New Integrated Knowledge based approachs to the protection of cultural heritage from Earthquake-induced Risk

Caesarea National Park
Conservation Maintenance
Implemented by: Gavriel Solomon
Daniel Seeboni
Alex  Cooperstein
Yaacov Sorochkin
Aharon  Tsordecker

Since the completion of the Caesarea Conservation Project (1992–2002) a team of conservators has been working at the site, charged with the continued conservation maintenance of the antiquities there. This is the first site in the country for which a multiyear conservation maintenance file was prepared. The maintenance cycle is fourteen months; however, it changes occasionally depending on the state of preservation of the elements at the site.
The main objectives of multiyear maintenance are: to monitor the weathering processes at the site, treat architectural and artistic elements that are currently subjected to weathering and destructive processes, as well as provide a response to the deterioration of previous interventions. Accordingly, the maintenance team monitors the materials from the standpoint of their durability and quality, checks the stability of the buildings, identifies safety problems arising at the site and implements conservation work and minimal restoration.
The Caesarea conservation team, which is responsible for maintaining the site, numbers nineteen employees who were trained in the 1990’s, at the time of the Caesarea Excavation and Conservation Project. The staff is currently employed not only at Caesarea but at other sites also, as the need arises.
The storm that swept the country in the winter of 2010 caused enormous destruction to the antiquities at the site, including accelerating the weathering and destruction processes that occur there due to the corrosive maritime environment in which it is located. This weather event intensified the need for conservation maintenance at the site and led to the preparation of an emergency plan to rehabilitate the damage. Nevertheless, the treatment was only implemented in 2012 after the government appropriated funding for it.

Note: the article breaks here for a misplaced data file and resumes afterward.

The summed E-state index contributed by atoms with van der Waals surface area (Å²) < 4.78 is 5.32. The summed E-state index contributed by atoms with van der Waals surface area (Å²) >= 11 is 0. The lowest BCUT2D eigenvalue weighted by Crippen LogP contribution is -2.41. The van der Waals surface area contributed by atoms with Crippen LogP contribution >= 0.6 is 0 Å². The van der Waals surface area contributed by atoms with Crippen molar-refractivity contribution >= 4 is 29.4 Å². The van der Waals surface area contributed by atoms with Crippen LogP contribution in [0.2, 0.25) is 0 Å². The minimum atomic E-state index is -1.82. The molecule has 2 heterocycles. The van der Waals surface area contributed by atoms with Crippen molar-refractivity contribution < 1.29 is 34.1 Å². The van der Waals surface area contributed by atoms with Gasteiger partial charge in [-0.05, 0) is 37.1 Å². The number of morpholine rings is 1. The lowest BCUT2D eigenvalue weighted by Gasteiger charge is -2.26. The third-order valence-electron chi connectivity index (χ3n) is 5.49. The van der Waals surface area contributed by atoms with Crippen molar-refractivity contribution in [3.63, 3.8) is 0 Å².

The main conservation measures the team carried out in 2012 were: preparation of drainage in different places throughout the site; weeding and preventive spraying; rehabilitation of mosaic and marble floors including stabilizing borders by means of dismantling crumbling mortar and replacing it. The conservation measures implemented on the mosaics included: stabilizing a layer of tessellatum; “reintegrating” missing sections (lacunae) and visually illustrating the outline of the original decoration (Figures 1, 2); stabilizing the borders and restoring the mosaic in the Roman villa in the large palaestra; treating an opus sectile floor in the bathhouse and preparing it for display by means of building a negative of the flagstones in mortar (Figures 3, 4); rehabilitating and organizing the sculpture garden (Figures 5, 6); stabilizing the foundations of the aqueduct (Figures 7, 8) and stabilizing plaster edges.

To view the figures, click on the figure caption
1. A Roman villa in the large palaestra, 2011. Photograph: Gabriel Solomon.

2. Restoring the shape of the medallion by means of mortar and basalt gravel. Photograph: Gabriel Solomon.

3. Palaestra an opus sectile floor prior to restoration. Photograph: Gabriel Solomon.

4. An opus sectile floor after restoration of the negative. Photograph; Gabriel Solomon.

5. The sculpture garden prior to the conservation work. Photograph: Gabriel Solomon.

6. The sculpture garden after conservation. Photograph: Gabriel Solomon.

7. The foundation of the aqueduct prior to the conservation work. Photograph: Gabriel Solomon.

8. The foundation of the aqueduct after conservation. Photograph: Gabriel Solomon.

Additional Projects
 The Roman Aqueduct in Caesarea -

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